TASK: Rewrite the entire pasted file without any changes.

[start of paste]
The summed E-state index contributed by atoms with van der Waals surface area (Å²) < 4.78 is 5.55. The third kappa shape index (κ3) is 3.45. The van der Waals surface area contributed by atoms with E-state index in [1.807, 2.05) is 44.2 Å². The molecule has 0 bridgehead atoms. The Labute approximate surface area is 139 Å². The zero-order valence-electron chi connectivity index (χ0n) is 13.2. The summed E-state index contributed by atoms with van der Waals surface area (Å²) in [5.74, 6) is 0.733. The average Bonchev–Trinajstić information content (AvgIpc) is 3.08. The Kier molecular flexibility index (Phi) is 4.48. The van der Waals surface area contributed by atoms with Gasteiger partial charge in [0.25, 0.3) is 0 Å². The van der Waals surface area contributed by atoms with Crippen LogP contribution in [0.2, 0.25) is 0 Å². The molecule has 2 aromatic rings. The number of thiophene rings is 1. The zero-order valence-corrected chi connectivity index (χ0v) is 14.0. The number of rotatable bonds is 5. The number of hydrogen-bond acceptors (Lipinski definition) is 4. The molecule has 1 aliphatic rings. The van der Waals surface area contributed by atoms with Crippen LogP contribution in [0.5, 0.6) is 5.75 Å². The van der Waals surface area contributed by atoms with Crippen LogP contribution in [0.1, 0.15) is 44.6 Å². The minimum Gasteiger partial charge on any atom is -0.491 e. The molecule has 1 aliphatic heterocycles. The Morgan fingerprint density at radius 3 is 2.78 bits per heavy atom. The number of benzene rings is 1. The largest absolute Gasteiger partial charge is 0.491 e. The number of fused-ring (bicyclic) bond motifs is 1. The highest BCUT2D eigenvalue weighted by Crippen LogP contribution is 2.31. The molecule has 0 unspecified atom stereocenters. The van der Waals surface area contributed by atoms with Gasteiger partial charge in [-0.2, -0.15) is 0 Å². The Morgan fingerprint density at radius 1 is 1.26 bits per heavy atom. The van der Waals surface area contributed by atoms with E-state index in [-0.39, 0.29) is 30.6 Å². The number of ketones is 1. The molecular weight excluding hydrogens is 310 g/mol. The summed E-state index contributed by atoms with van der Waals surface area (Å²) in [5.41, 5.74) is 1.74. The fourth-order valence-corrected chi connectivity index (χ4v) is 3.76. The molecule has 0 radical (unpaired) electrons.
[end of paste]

The summed E-state index contributed by atoms with van der Waals surface area (Å²) < 4.78 is 5.55. The third kappa shape index (κ3) is 3.45. The van der Waals surface area contributed by atoms with E-state index in [1.807, 2.05) is 44.2 Å². The molecule has 0 bridgehead atoms. The Labute approximate surface area is 139 Å². The zero-order valence-electron chi connectivity index (χ0n) is 13.2. The summed E-state index contributed by atoms with van der Waals surface area (Å²) in [5.74, 6) is 0.733. The average Bonchev–Trinajstić information content (AvgIpc) is 3.08. The Kier molecular flexibility index (Phi) is 4.48. The van der Waals surface area contributed by atoms with Gasteiger partial charge in [0.25, 0.3) is 0 Å². The van der Waals surface area contributed by atoms with Crippen LogP contribution in [0.2, 0.25) is 0 Å². The molecule has 2 aromatic rings. The number of thiophene rings is 1. The zero-order valence-corrected chi connectivity index (χ0v) is 14.0. The number of rotatable bonds is 5. The number of hydrogen-bond acceptors (Lipinski definition) is 4. The molecule has 1 aliphatic rings. The van der Waals surface area contributed by atoms with Crippen LogP contribution in [0.5, 0.6) is 5.75 Å². The van der Waals surface area contributed by atoms with Crippen LogP contribution in [0.1, 0.15) is 44.6 Å². The minimum Gasteiger partial charge on any atom is -0.491 e. The molecule has 1 aliphatic heterocycles. The Morgan fingerprint density at radius 3 is 2.78 bits per heavy atom. The number of benzene rings is 1. The largest absolute Gasteiger partial charge is 0.491 e. The number of fused-ring (bicyclic) bond motifs is 1. The highest BCUT2D eigenvalue weighted by Crippen LogP contribution is 2.31. The molecule has 0 unspecified atom stereocenters. The van der Waals surface area contributed by atoms with Gasteiger partial charge in [-0.2, -0.15) is 0 Å². The Morgan fingerprint density at radius 1 is 1.26 bits per heavy atom. The van der Waals surface area contributed by atoms with E-state index in [-0.39, 0.29) is 30.6 Å². The number of ketones is 1. The molecular weight excluding hydrogens is 310 g/mol. The summed E-state index contributed by atoms with van der Waals surface area (Å²) in [5.41, 5.74) is 1.74. The fourth-order valence-corrected chi connectivity index (χ4v) is 3.76. The molecule has 0 radical (unpaired) electrons.